Now back to Coke.  I knew what a big thing it was for Jill to have to give up Coke for the 3 1/2 months.  Right in the middle of our village living experience we were going to have our “midway visit and evaluation” by the center directors, which just happened to coincide with our wedding anniversary.

So I had prearranged with the directors to spring a surprise on Jill.  We had a very nice visit with them when they came to our village.  We showed them around.  They talked with the people to see how we were doing.  We had our interview with them.  And then we all relaxed when they said we were doing fine.  Then just before the main director got back in his car, he said to Jill that he had a surprise for her in the car, via my request.  She went over and lo and behold, he pulled out an ICE COLD COKE!!  (I got triple stars in her books for that anniversary surprise.)

♦ ♦ ♦ ♦ ♦

Well, if I haven’t been able to get the main point across yet through my stories, here it is: to be able to enter into a cross-cultural environment and have the most effective ministry possible among the people, you really need to have a good orientation period into the local language and culture.  That is not to say that someone cannot minister to people of another culture without any training.

But to really be effective in reaching the people, we need to learn to “live where they live and walk where they walk”.  And how much better it is if we are carefully trained and eased into that environment.  I pray this article will be of help and encouragement to new and aspiring young missionaries.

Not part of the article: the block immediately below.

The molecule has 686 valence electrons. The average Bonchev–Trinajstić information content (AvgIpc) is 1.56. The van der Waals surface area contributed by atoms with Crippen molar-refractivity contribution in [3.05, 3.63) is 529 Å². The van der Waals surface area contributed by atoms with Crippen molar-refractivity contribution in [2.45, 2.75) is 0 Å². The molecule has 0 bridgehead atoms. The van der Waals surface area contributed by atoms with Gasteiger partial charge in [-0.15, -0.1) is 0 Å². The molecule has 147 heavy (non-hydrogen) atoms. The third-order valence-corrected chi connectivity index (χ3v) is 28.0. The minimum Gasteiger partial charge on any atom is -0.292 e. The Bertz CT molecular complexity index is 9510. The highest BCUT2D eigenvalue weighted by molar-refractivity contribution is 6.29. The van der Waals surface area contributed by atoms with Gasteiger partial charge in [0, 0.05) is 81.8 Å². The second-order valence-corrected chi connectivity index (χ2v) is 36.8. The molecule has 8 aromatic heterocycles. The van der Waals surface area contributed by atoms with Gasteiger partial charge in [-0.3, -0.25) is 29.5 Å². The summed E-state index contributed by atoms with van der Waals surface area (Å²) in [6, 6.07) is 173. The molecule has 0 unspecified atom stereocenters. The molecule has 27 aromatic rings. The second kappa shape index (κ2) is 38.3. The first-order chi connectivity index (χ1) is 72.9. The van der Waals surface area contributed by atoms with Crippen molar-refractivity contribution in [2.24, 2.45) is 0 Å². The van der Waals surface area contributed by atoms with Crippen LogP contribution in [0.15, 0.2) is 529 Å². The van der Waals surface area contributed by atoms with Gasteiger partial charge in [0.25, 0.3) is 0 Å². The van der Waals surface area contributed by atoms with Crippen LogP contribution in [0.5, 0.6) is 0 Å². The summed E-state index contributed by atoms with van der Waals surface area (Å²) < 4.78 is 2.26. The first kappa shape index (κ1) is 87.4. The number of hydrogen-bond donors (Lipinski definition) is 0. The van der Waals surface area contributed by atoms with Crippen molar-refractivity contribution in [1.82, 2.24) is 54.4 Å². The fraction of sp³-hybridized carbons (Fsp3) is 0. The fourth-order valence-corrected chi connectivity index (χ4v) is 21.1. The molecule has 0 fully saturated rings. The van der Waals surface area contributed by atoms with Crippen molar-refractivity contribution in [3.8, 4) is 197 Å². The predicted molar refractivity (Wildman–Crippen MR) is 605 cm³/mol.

Sunday School In The Jungle

2 Comments

Transforming Lives In Papua New Guinea

[Editor’s Note:  The following story just arrived in my email Inbox a few days ago, and I wanted to pass it along to my readers right away.  Not only is it fascinating to see how God has used a good friend of mine over the years in a remote area of Papua New Guinea to bring the translated Word of God to the people there, but recently, Martha has been able to help bring Literacy to them as well.

As she has now been able to combine literacy with Scripture translation, via the avenue of the Sunday School program for local villages, slowly but surely a transformation of the people is happening, especially among the children.  Please pray for Martha and the people over there in PNG as you read this story.]

♦ ♦ ♦ ♦ ♦          ♦ ♦ ♦ ♦ ♦          ♦ ♦ ♦ ♦ ♦